Richard Broke: Television producer who found himself attacked by the Tories for 'Tumbledown' and 'The Monocled Mutinee'

 

As a television producer, Richard's Broke's greatest concern – and achievement – was to make good, challenging drama. Two of his BBC productions, The Monocled Mutineer and Tumbledown, also provoked the Tory government into accusing the Corporation of left-wing bias. Causing controversy was never Broke's aim, but he privately admitted to gaining satisfaction when the Daily Mail was whipped into a frenzy.

Four years after crystallising the tragedy of unemployment under the Thatcher government in Boys from the Blackstuff, Alan Bleasdale adapted The Monocled Mutineer (1986) as a four-part serial from William Allison and John Fairley's book about the 1917 manhunt for Private Percy Toplis, who deserted during the First World War. Paul McGann played Toplis, allegedly the ringleader in a rebellion by troops in France before the battle of Passchendaele.

The most wanted man in Britain, he proved to be a master of disguise and the resulting drama was utterly compelling – but the Conservative Party chairman Norman Tebbit declared it biased and the Daily Mail described it as "a tissue of lies". Admissions of dramatic licence after the programme was promoted as a real-life story did not help the Corporation's case.

This followed Tebbit's attack on the BBC for allegedly being anti-American in its coverage of bombing raids on Libya launched from British air bases – the latest in a long line of Tory accusations of bias during the 1980s. (Tebbit had also claimed that Boys from the Blackstuff would reduce investment in Liverpool.)

In 1988, Broke was at the centre of more controversy. Tumbledown, written by Charles Wood, told the real-life story of Scots Guards officer Robert Lawrence, who was paralysed after being shot in the head by a sniper in the Falklands. Colin Firth played the lieutenant who feels abandoned by the Army and government in a production that raises questions about how Britain treats its war wounded. Directed by Richard Eyre, it earned the Best Single Drama award from the Royal Television Society, Bafta and the Broadcasting Press Guild – and a tirade of abuse in the letters columns of The Times and Daily Telegraph.

As the first executive producer of the BBC's Screen One drama slot, Broke commissioned A Question of Attribution (1991). Based on Alan Bennett's play and directed by John Schlesinger, it is about the interrogation of Anthony Blunt (played by James Fox), who was exposed as a Soviet spy while working as surveyor of the Queen's pictures. It was another piece of television that sat uneasily with the Establishment.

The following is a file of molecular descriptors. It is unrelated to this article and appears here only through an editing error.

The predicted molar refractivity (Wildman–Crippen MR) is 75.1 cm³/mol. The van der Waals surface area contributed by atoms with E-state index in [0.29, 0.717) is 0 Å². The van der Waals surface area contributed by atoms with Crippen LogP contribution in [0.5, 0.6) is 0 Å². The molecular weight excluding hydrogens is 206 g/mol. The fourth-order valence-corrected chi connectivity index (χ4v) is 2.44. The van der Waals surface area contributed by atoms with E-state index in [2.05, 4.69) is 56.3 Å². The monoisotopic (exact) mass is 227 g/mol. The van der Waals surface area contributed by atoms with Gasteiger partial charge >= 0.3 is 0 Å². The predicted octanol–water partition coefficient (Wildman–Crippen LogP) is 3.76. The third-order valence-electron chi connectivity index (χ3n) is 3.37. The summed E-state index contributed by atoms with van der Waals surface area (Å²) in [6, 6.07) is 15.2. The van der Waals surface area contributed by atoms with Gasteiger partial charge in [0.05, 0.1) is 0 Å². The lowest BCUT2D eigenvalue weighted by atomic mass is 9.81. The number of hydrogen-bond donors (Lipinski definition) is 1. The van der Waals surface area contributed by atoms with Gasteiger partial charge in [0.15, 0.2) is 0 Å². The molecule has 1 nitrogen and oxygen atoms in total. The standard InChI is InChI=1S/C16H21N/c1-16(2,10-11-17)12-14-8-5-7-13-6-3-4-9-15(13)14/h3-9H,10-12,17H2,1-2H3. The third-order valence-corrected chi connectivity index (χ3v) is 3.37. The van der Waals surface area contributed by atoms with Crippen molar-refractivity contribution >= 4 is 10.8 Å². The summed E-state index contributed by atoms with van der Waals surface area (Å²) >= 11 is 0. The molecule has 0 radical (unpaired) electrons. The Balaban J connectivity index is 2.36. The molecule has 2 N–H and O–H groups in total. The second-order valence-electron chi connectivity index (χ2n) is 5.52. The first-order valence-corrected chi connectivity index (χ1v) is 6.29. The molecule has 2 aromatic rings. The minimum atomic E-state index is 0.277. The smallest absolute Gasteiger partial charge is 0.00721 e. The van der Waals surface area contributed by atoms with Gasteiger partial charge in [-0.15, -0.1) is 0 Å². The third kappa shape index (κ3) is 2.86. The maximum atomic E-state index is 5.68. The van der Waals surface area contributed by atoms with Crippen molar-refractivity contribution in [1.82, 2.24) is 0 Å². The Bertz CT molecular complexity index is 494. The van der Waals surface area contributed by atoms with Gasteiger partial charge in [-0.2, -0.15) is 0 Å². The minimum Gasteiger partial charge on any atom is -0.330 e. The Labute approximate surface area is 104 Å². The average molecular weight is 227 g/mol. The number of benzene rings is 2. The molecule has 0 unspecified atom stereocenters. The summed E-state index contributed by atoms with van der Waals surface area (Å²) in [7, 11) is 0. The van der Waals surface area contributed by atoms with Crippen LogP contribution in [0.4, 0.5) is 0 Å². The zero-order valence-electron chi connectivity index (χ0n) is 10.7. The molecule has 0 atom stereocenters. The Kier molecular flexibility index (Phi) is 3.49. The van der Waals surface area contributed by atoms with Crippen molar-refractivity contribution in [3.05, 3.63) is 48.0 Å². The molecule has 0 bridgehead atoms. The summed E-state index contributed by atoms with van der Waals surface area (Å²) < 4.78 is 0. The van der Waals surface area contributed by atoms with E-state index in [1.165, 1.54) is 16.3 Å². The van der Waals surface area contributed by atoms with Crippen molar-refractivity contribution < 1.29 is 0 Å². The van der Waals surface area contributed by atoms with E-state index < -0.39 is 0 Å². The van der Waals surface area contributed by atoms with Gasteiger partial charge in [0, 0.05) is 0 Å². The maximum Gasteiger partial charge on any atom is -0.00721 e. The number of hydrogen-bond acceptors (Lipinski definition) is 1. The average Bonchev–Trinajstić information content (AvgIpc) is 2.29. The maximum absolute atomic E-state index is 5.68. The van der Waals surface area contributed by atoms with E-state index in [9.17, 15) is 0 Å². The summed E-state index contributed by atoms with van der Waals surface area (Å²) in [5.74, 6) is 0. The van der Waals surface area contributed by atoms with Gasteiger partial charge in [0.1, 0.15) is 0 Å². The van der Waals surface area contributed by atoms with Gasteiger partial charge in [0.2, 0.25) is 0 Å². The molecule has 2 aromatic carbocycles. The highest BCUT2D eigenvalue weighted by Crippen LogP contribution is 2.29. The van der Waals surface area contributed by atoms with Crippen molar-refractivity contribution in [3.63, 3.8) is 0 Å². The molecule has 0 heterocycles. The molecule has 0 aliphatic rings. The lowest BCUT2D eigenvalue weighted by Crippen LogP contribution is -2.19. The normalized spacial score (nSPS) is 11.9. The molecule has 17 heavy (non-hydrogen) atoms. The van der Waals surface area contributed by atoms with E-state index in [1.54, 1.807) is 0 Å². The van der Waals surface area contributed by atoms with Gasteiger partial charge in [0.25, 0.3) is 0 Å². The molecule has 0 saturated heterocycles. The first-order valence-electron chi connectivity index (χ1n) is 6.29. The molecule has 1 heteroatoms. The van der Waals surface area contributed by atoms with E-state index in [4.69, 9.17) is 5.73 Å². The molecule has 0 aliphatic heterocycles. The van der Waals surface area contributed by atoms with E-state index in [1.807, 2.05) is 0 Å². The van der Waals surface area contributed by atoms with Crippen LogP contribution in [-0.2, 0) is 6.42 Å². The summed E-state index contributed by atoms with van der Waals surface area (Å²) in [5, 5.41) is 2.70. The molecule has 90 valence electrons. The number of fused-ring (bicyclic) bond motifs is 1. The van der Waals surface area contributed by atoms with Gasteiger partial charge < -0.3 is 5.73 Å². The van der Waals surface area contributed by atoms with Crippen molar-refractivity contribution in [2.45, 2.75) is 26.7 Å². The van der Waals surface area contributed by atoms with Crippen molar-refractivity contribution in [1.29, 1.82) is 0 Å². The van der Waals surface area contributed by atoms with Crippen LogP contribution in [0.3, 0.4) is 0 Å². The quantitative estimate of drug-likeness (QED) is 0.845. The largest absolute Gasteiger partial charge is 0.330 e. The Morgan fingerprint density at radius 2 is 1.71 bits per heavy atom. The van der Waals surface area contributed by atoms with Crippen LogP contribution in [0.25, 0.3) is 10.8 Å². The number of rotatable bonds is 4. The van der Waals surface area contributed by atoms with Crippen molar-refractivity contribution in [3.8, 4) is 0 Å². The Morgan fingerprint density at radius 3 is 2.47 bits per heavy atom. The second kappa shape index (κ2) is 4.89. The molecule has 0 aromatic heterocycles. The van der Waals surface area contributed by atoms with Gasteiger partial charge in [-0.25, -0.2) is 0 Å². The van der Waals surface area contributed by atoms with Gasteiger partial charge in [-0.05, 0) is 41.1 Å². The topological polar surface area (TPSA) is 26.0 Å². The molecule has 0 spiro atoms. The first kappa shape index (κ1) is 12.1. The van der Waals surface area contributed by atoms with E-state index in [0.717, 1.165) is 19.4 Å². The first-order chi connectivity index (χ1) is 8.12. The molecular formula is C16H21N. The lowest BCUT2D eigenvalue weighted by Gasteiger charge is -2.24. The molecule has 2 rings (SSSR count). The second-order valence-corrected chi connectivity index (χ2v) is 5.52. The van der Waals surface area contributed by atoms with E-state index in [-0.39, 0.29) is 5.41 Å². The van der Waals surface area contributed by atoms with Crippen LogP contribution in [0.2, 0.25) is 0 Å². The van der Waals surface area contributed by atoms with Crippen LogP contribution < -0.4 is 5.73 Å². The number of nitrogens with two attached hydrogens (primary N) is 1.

Broke had Establishment connections himself, having been educated at Eton. His family's involvement in amateur dramatics led him to become an assistant stage manager, first at the Oxford Playhouse in 1961, then for Laurence Olivier's launch of the first Chichester Festival Theatre season, when Broke also appeared as a servant in The Broken Heart. This was followed by a stint working on the Lionel Bart wartime musical Blitz! (Adelphi Theatre, 1962).

Broke joined the BBC as a trainee on productions such as the fantasy series Adam Adamant Lives! (1966-67). In 1970 he broke his spine in a car crash that left him wheelchair-bound. Far from allowing this to end his career, he was soon back at the BBC and adopting a positive outlook that saw his fortunes soar. After working as a researcher on Dennis Potter's Casanova (1971), starring Frank Finlay in a contemporary take on the Italian lover, Broke was promoted to script editor, working on six plays (1972-73) in the Thirty-Minute Theatre series, including five by John Mortimer. Among other dramas he script-edited were Roy Minton's Funny Farm and an adaptation of 84, Charing Cross Road, both for Play for Today in 1975, and Frederic Raphael's The Glittering Prizes (1976).

Broke was given his first chance as a producer on episodes of the anthology drama series Centre Play (1973-76). He followed it with Play for Today and BBC2 Playhouse productions but significantly advanced his career by producing Winston Churchill: The Wilderness Years (1981) for ITV. The eight-part serial was based on Martin Gilbert's biography tracing the politician's exile, from losing office in 1929 until the start of war. In a master stroke of casting, Broke persuaded Robert Hardy to play Churchill. The actor had been reluctant but revealed that "several very good lunches" with the producer helped to change his mind.

Broke returned to the BBC for a golden period that included producing Dr Fischer of Geneva (1985), which he adapted himself from Graham Greene's novel, with James Mason in the title role. Untouched by the Monocled Mutineer and Tumbledown fall-out, he was put in charge of Screen One in 1989. Over the next five years he worked on nearly 50 productions, ranging from William Humble's Tony Hancock biopic Hancock and Willy Russell's stag and hen parties drama Dancin' Thru the Dark to Roy Clarke's A Foreign Field, starring Alec Guinness and Leo McKern as war veterans returning to Normandy to visit a the grave of a friend.

Broke's last major BBC drama was Cold Comfort Farm (1995), starring Kate Beckinsale and directed by John Schlesinger. He returned to ITV for two series (2000-01) of Where the Heart Is and one run (2002) of the hospital drama A&E. He was married to the film make-up artist Elaine Carew.

ANTHONY HAYWARD

Richard William Broke, television producer and writer: born London 2 December 1943; married 1988 Elaine Carew (two daughters); died London 14 April 2014.

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